China says it’s been ‘open and transparent’ about COVID-19 origins – National

China on Tuesday said it was “open and transparent” in investigating the causes of the COVID-19 pandemic, dismissing US criticism of politicizing the issue.

China’s foreign ministry spokesman Mao Ningmao said at a press conference that China “has shared the most data and research results on virus tracing and has made important contributions to global virus tracing research.”

“Politicalizing the issue of tracking the virus does not denigrate China, it only undermines the credibility of the United States itself,” Mao said, citing U.S. officials who said China was not fully cooperative. He said in response to a complaint from a member of parliament.

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Her comments come amid ongoing questions about how the virus, which has killed more than 6.8 million people worldwide, first emerged.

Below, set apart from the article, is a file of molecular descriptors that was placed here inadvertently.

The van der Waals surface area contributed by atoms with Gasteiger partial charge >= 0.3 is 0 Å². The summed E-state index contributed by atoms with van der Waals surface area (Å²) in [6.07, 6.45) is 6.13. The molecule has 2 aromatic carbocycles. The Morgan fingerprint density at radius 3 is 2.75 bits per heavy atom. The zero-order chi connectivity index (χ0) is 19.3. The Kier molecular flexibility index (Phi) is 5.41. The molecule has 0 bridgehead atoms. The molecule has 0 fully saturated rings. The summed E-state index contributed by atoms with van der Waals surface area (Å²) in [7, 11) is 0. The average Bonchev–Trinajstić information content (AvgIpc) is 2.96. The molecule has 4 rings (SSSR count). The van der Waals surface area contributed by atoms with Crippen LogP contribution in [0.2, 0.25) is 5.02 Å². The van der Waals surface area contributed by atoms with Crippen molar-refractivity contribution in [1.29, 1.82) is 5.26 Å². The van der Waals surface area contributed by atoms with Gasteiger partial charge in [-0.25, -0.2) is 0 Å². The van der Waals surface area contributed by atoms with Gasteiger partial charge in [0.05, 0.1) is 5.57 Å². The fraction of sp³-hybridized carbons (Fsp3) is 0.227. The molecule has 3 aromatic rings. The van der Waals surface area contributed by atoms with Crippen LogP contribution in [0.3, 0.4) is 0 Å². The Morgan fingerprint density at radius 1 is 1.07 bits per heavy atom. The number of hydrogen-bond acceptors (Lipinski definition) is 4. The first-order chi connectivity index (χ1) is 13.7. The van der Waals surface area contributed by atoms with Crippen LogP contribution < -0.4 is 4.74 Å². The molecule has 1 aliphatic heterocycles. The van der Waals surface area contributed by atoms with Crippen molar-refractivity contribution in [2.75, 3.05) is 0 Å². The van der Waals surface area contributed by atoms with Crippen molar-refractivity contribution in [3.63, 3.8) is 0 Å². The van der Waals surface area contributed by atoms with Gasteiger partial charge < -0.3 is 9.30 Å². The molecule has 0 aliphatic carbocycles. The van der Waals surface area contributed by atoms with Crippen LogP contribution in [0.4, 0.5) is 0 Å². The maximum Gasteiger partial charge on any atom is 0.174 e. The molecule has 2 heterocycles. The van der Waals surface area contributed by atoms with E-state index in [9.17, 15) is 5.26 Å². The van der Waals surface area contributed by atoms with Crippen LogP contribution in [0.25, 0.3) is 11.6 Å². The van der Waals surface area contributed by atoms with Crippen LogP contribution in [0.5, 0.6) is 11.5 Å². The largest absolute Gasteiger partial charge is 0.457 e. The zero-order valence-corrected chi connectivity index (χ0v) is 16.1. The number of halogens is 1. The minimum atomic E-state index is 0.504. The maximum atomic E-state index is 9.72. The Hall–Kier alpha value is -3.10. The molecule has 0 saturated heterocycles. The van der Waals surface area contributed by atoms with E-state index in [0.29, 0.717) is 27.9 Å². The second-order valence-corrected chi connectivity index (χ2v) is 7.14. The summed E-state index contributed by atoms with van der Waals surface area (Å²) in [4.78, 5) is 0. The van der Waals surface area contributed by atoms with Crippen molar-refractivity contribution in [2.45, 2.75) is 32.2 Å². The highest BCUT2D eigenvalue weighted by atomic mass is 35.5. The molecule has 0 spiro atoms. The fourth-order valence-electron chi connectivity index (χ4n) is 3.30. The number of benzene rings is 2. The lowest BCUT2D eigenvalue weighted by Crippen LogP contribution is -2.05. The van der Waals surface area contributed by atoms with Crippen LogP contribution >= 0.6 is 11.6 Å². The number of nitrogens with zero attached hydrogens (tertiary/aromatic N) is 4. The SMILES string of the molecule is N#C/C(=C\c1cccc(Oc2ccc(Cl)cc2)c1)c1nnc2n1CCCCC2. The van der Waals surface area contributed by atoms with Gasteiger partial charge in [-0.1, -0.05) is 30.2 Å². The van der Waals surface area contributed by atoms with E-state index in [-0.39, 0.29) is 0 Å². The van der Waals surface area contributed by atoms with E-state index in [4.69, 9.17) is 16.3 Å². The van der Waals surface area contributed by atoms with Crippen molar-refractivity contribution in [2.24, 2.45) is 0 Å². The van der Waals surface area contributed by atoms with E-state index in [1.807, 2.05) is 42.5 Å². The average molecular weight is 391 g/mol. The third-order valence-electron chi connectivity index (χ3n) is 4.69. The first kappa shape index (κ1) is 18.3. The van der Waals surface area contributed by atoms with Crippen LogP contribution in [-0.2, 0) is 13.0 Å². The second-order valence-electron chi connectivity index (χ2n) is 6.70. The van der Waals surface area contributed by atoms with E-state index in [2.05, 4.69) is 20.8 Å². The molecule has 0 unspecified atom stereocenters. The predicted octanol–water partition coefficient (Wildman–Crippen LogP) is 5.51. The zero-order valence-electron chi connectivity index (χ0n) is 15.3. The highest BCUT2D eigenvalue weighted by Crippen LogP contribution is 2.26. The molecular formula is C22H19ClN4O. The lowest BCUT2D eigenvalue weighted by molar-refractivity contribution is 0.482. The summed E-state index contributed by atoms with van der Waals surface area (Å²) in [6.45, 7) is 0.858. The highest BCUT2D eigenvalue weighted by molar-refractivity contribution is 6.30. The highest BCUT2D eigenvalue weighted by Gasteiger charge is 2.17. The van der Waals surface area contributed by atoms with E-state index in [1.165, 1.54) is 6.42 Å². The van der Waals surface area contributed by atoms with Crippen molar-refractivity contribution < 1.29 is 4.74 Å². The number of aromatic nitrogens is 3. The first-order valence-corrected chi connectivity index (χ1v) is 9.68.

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Most recently, the U.S. Department of Energy assessed “low confidence” that the pandemic, first detected in the central Chinese city of Wuhan in late 2019, began with the virus leaking from a laboratory. The report has not been published.

Others in the U.S. intelligence community disagree, citing disagreements within the government. “There is absolutely no intelligence agency consensus,” said John Kirby, a spokesman for the National Security Council, on Monday.

Click to play video: 'Shanghai under full COVID-19 lockdown'

Shanghai under full COVID-19 lockdown

The US Department of Energy’s conclusions were first reported in The Wall Street Journal over the weekend. Classified reports are based on new information and are noted in the 2021 document update. DOE oversees a national network of laboratories in the United States.

A White House official Monday declined to confirm press reports about the valuation.

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In 2021, the agency released a summary of its intelligence report, in which four members of the U.S. intelligence community believed with low confidence that the virus was first transmitted from animals to humans, and a fifth said: The first human infection was in the lab.

© 2023 The Canadian Press

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